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Japan’s Dream on MRJ Wings

Mitsubishi Regional Jet makes its fourth test flight on Feb. 10 in Nagoya. Mitsubishi Aircraft Corporation plans to hold a test flight session in Moses Lake, Wash., later this year. Photo courtsey of Mitsubishi Aircraft Corporation

By Tatsuro Hoshina The North American Post

The Japan Business Association of Seattle held a New Year’s seminar on Jan. 11 at Bellevue College featuring Mitsubishi Aircraft’s new regional jet. Kenichiro Honda, Vice President of Seattle Engineering Center, Mitsubishi Aircraft Corporation America, Inc., presented the Mitsubishi Regional Jet (MRJ) project including its current schedule and upcoming test flight in Moses Lake, Wash.

The MRJ is an under-100-seat commercial aircraft. Its first flight took place last November to great success and the flight test in the U.S. is now scheduled for the period between Q4 2016 and Q1 2017. If they can keep on schedule, the first delivery will be held around mid2018.

The Regional Jet (RJ) has a demand for 5,000 planes in the next 20 years, according to Honda. MRJ has 407 offers from airlines based in Japan, North America and Myanmar, and Mitsubishi Aircraft hopes to acquire a half share of this regional jet market.

Advantage of beautiful MRJ design

“Don’t you think this is a really beautiful airplane?” Honda said again and again in the seminar.

The MRJ has a sharp body, optimized for its new engine, compared to rival competitors, including the Bombardier CRJ and Embraer E-Jet E2. The MRJ has been anticipating 20% better fuel consumption and 40% greater noise reduction than today’s equivalent aircraft.

Additionally, the windows of the cockpit are larger than standard, giving the pilot a wider view and improving safety.

There is more room for baggage than in current planes, enabling passengers to carry larger luggage into the cabin. Honda said that this will allow airlines to reduce loading time and improve flight schedules.

Consideration of development delays

Despite its advantages, the MRJ has already been delayed for five years. In the interim, the market has been more competitive as rival companies launch new generation planes. Embraer will launch their new E-Jet E2, which is a model of their conventional jet with a new engine, and some airlines are ordering both the MRJ and E-Jet E2.

Remodeled RJs have the advantage of short-term pilot training, and the delay in the development of the MRJ has caused airlines to be wary of placing new orders.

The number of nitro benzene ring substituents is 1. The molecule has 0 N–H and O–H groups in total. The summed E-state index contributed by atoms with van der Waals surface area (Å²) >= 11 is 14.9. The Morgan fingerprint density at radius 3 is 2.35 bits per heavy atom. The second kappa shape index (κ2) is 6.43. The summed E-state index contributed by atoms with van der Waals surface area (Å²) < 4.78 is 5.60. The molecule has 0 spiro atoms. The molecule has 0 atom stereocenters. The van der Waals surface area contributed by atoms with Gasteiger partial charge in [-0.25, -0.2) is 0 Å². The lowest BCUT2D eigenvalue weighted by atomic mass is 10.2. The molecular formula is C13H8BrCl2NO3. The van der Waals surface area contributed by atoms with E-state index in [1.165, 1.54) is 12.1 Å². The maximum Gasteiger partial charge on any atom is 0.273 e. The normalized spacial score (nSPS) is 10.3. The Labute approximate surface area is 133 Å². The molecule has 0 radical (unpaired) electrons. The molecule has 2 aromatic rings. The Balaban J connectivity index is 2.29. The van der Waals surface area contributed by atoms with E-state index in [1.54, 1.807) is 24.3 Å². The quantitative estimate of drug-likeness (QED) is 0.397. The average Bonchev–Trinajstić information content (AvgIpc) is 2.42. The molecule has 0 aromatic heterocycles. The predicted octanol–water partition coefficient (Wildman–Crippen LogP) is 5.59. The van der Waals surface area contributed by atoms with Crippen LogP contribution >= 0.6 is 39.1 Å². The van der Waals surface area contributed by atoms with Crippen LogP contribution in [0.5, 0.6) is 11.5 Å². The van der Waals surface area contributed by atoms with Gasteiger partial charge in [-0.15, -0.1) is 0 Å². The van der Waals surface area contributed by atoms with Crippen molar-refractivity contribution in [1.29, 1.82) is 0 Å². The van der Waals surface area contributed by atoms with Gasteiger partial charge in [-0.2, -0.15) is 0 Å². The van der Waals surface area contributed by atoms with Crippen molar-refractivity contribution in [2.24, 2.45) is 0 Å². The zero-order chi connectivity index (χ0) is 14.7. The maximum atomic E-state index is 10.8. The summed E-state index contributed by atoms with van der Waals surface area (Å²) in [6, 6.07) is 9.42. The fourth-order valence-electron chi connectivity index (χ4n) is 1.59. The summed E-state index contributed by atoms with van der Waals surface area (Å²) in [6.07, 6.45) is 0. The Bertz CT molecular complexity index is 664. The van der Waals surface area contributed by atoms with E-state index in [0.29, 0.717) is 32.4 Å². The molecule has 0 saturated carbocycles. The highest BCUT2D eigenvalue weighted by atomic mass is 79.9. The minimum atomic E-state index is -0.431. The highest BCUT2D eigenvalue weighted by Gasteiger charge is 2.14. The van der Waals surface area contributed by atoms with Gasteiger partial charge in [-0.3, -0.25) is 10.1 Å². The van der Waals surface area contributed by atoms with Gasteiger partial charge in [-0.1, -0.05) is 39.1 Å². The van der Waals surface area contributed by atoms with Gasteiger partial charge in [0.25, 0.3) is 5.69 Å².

The future Japanese aircraft industry

Mitsubishi Aircraft plans to develop a 70-seat model in addition to the current 90-seat plane and has announced the potential addition of the stretched MRJ (100 seats). They hope its quality and versatility will give the MRJ an opportunity to garner many more orders in the future.

Japan has been regarded as a country in the background of the aircraft industry, with many companies forming strong partnerships with Boeing. Domestic airplanes including the Kawasaki C-2 cargo, P-1 anti-submarine plane and ShinMaywa US-2 amphibian aircraft are highly recognized. The MRJ has the potential to advertise Japan’s high quality aircraft industry to the world market.

Japan has not produced a commercial airplane since the YS-11. The MRJ is filled with new and innovative technology and carries the hope of the future for the Japanese aircraft industry.

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The North American Post is a community newspaper that celebrates Japanese culture in the Greater Seattle area. Founded by 1st generation Japanese-Americans in 1902, the publication is one of the oldest minority-owned newspapers in the region. Today, with bilingual articles in English and Japanese, the publication connects readers with diverse cultural backgrounds to Seattle’s Japanese community. Our articles include local news, event calendars, restaurant reviews, Japanese cooking recipes, community interviews, and more.